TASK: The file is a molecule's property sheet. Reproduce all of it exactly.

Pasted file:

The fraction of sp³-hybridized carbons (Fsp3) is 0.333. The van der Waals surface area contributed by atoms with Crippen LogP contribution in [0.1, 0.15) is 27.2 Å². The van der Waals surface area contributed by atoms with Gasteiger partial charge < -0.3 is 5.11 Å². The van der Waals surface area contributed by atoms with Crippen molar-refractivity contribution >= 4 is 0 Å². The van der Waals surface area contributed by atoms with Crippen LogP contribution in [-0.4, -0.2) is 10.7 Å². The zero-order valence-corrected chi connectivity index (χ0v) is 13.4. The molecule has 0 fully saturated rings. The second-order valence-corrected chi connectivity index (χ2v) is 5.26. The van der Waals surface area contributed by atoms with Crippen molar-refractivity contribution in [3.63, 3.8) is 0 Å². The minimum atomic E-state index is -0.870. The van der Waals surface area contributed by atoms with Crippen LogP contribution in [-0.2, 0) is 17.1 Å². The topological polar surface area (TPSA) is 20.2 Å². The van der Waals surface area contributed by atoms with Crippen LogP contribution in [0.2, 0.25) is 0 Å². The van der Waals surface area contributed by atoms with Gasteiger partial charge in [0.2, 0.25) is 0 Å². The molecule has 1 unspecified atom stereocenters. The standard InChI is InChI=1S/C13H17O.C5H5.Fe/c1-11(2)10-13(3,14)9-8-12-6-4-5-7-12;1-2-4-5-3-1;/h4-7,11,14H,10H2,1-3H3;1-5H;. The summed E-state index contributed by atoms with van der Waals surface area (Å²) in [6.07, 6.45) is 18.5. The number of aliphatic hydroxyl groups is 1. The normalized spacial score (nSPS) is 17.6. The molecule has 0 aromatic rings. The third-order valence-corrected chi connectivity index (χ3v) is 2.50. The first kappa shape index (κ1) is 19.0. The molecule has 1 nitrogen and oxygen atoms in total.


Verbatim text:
The fraction of sp³-hybridized carbons (Fsp3) is 0.333. The van der Waals surface area contributed by atoms with Crippen LogP contribution in [0.1, 0.15) is 27.2 Å². The van der Waals surface area contributed by atoms with Gasteiger partial charge < -0.3 is 5.11 Å². The van der Waals surface area contributed by atoms with Crippen molar-refractivity contribution >= 4 is 0 Å². The van der Waals surface area contributed by atoms with Crippen LogP contribution in [-0.4, -0.2) is 10.7 Å². The zero-order valence-corrected chi connectivity index (χ0v) is 13.4. The molecule has 0 fully saturated rings. The second-order valence-corrected chi connectivity index (χ2v) is 5.26. The van der Waals surface area contributed by atoms with Crippen molar-refractivity contribution in [3.63, 3.8) is 0 Å². The minimum atomic E-state index is -0.870. The van der Waals surface area contributed by atoms with Crippen LogP contribution in [-0.2, 0) is 17.1 Å². The topological polar surface area (TPSA) is 20.2 Å². The van der Waals surface area contributed by atoms with Crippen LogP contribution in [0.2, 0.25) is 0 Å². The van der Waals surface area contributed by atoms with Gasteiger partial charge in [0.2, 0.25) is 0 Å². The molecule has 1 unspecified atom stereocenters. The standard InChI is InChI=1S/C13H17O.C5H5.Fe/c1-11(2)10-13(3,14)9-8-12-6-4-5-7-12;1-2-4-5-3-1;/h4-7,11,14H,10H2,1-3H3;1-5H;. The summed E-state index contributed by atoms with van der Waals surface area (Å²) in [6.07, 6.45) is 18.5. The number of aliphatic hydroxyl groups is 1. The normalized spacial score (nSPS) is 17.6. The molecule has 0 aromatic rings. The third-order valence-corrected chi connectivity index (χ3v) is 2.50. The first kappa shape index (κ1) is 19.0. The molecule has 1 nitrogen and oxygen atoms in total.